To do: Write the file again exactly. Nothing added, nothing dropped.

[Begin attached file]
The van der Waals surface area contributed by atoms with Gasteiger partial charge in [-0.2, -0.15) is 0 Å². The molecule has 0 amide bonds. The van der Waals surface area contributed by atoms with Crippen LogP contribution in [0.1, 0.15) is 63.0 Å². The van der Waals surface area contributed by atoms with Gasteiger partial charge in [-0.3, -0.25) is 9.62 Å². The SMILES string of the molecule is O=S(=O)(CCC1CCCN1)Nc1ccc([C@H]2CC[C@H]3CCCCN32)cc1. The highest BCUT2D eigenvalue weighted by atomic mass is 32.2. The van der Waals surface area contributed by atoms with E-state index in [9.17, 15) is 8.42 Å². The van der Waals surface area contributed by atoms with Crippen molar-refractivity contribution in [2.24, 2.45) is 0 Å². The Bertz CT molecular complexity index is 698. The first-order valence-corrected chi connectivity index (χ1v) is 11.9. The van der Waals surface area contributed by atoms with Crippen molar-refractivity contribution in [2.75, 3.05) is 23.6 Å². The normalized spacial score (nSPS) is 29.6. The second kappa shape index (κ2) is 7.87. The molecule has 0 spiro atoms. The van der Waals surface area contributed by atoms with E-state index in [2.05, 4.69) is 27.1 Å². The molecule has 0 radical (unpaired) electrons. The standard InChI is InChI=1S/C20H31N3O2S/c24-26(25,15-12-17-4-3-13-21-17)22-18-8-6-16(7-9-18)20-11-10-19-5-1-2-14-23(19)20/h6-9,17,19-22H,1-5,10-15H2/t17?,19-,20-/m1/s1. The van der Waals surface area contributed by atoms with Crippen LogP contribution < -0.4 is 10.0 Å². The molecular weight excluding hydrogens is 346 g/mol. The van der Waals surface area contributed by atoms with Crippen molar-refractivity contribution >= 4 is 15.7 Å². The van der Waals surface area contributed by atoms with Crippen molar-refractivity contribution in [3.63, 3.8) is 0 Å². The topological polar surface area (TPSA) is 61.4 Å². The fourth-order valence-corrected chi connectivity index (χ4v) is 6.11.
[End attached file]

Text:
The van der Waals surface area contributed by atoms with Gasteiger partial charge in [-0.2, -0.15) is 0 Å². The molecule has 0 amide bonds. The van der Waals surface area contributed by atoms with Crippen LogP contribution in [0.1, 0.15) is 63.0 Å². The van der Waals surface area contributed by atoms with Gasteiger partial charge in [-0.3, -0.25) is 9.62 Å². The SMILES string of the molecule is O=S(=O)(CCC1CCCN1)Nc1ccc([C@H]2CC[C@H]3CCCCN32)cc1. The highest BCUT2D eigenvalue weighted by atomic mass is 32.2. The van der Waals surface area contributed by atoms with E-state index in [9.17, 15) is 8.42 Å². The van der Waals surface area contributed by atoms with Crippen molar-refractivity contribution in [2.24, 2.45) is 0 Å². The Bertz CT molecular complexity index is 698. The first-order valence-corrected chi connectivity index (χ1v) is 11.9. The van der Waals surface area contributed by atoms with Crippen molar-refractivity contribution in [2.75, 3.05) is 23.6 Å². The normalized spacial score (nSPS) is 29.6. The second kappa shape index (κ2) is 7.87. The molecule has 0 spiro atoms. The van der Waals surface area contributed by atoms with E-state index in [2.05, 4.69) is 27.1 Å². The molecule has 0 radical (unpaired) electrons. The standard InChI is InChI=1S/C20H31N3O2S/c24-26(25,15-12-17-4-3-13-21-17)22-18-8-6-16(7-9-18)20-11-10-19-5-1-2-14-23(19)20/h6-9,17,19-22H,1-5,10-15H2/t17?,19-,20-/m1/s1. The van der Waals surface area contributed by atoms with Crippen LogP contribution < -0.4 is 10.0 Å². The molecular weight excluding hydrogens is 346 g/mol. The van der Waals surface area contributed by atoms with Crippen molar-refractivity contribution >= 4 is 15.7 Å². The van der Waals surface area contributed by atoms with Crippen molar-refractivity contribution in [3.63, 3.8) is 0 Å². The topological polar surface area (TPSA) is 61.4 Å². The fourth-order valence-corrected chi connectivity index (χ4v) is 6.11.